According to a recent article on BusinessInsider.com, there are some surprising new figures about American households and their pets. “In 2011, Americans spent a record $50.8 billion on pets, according to the American Pet Products Association. We share our homes with an estimated 86 million cats, 78 million dogs, 16 million birds and 160 million fish.”
These numbers perhaps aren’t so shocking when you consider how the role of animals in our lives has changed over the past few decades. Animals have gone from being mere pets or farm animals to being companions, guides, status symbols, and in most cases beloved members of the family. As such, most pet owners want to provide for them as they would a human member of the family.
Unfortunately, as mentioned in the article, “While we may consider our pets family members, our legal system considers them property.” And because in most states estate law prohibits us from leaving property (money, real estate, etc.) to property, we in Arizona are lucky. We can draw up our wills and trusts to care for our pets when we are unable to care for them ourselves. Our laws permit us to provide for our pets through human intermediaries. The best way to do this is through a pet trust, in which you can nominate a loving caregiver for your pet, as well as set aside some money to be distributed to the caregiver—either in one lump sum or in smaller distributions throughout the life of your pet.
A pet trust may be the most reliable way to ensure your pet will be provided for, but it certainly isn’t the only way. Another option is to simply name a caregiver for your pet in your will or trust and then include the caregiver as a recipient of funds in your will. For example: “If my cat Fluffy is alive at my death, I leave $3,000 for her care to Mary Johnson.” If you have more than one person who might serve as caregiver you should consider also naming back-up caregivers in the event that your first choice is unwilling or unable.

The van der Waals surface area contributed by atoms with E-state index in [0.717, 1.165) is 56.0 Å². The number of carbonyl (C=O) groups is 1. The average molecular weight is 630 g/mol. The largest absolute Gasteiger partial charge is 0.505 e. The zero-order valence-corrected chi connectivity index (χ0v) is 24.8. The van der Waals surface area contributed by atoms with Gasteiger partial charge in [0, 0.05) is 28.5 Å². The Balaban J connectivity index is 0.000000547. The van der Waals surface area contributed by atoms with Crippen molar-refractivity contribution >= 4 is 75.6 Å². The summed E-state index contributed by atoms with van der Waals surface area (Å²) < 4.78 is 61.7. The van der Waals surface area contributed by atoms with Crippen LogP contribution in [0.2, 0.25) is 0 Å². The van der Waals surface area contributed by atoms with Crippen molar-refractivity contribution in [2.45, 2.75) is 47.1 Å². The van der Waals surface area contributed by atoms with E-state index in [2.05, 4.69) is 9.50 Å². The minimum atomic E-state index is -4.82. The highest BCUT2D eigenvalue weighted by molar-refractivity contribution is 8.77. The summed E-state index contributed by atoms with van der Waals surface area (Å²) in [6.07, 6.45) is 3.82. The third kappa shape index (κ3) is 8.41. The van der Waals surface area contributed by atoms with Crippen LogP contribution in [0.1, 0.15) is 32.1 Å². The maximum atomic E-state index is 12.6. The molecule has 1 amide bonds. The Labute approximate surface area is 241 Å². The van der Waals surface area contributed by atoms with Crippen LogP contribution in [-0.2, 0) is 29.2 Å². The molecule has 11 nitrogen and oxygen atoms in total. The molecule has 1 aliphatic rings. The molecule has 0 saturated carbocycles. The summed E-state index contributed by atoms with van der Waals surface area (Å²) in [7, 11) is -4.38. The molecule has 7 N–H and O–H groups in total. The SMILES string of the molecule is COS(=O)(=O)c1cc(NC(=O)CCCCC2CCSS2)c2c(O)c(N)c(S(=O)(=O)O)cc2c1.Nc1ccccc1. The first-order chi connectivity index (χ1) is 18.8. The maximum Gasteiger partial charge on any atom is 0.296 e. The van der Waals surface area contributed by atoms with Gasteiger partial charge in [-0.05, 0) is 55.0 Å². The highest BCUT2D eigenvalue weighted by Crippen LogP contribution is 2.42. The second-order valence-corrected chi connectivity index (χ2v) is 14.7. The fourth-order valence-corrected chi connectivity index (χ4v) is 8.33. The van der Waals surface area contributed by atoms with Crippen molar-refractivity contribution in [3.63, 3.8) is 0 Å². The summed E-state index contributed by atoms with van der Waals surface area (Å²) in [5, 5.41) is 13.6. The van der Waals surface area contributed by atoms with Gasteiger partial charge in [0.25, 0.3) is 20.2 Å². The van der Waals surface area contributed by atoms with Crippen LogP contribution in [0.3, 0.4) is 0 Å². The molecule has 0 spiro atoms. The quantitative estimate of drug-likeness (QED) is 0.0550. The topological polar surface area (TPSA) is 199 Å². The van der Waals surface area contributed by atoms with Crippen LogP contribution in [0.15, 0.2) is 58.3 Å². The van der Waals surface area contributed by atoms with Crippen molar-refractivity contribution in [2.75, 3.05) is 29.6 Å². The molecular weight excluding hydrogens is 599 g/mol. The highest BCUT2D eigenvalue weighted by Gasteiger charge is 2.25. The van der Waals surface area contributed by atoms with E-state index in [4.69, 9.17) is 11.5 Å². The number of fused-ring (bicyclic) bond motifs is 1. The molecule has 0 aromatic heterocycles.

Pets provide so much unconditional love and support during our lives, the last thing we want is to leave them without a friend to care for them after our deaths. Contact Ilene when the time comes for your next annual review, to be sure you’ve included a provision for your pet.
Ilene L. McCauley and Frederick H. Goldinov are licensed to practice law in the State of Arizona. The law firm of Goldinov & McCauley, PLC provides legal services for clients in the State of Arizona. The information provided on this website and our blog is general and educational in nature and should not be construed as legal or tax advice, nor does the use of the website create an attorney/client relationship. Laws of specific states or laws relevant to a particular situation may affect the applicability, accuracy or completeness of this information which cannot take the place of one-on-one personal legal consultation and advice. Federal and state laws and regulations are complex and subject to change. No legal representation is created, and we make no warranties with regard to the information or results obtained by its use. Neither the authors nor anyone forwarding or reproducing this work shall have any liability or responsibility to any person or entity with respect to any loss or damage caused, or alleged to be caused, directly or indirectly, by the information contained in this website or blog.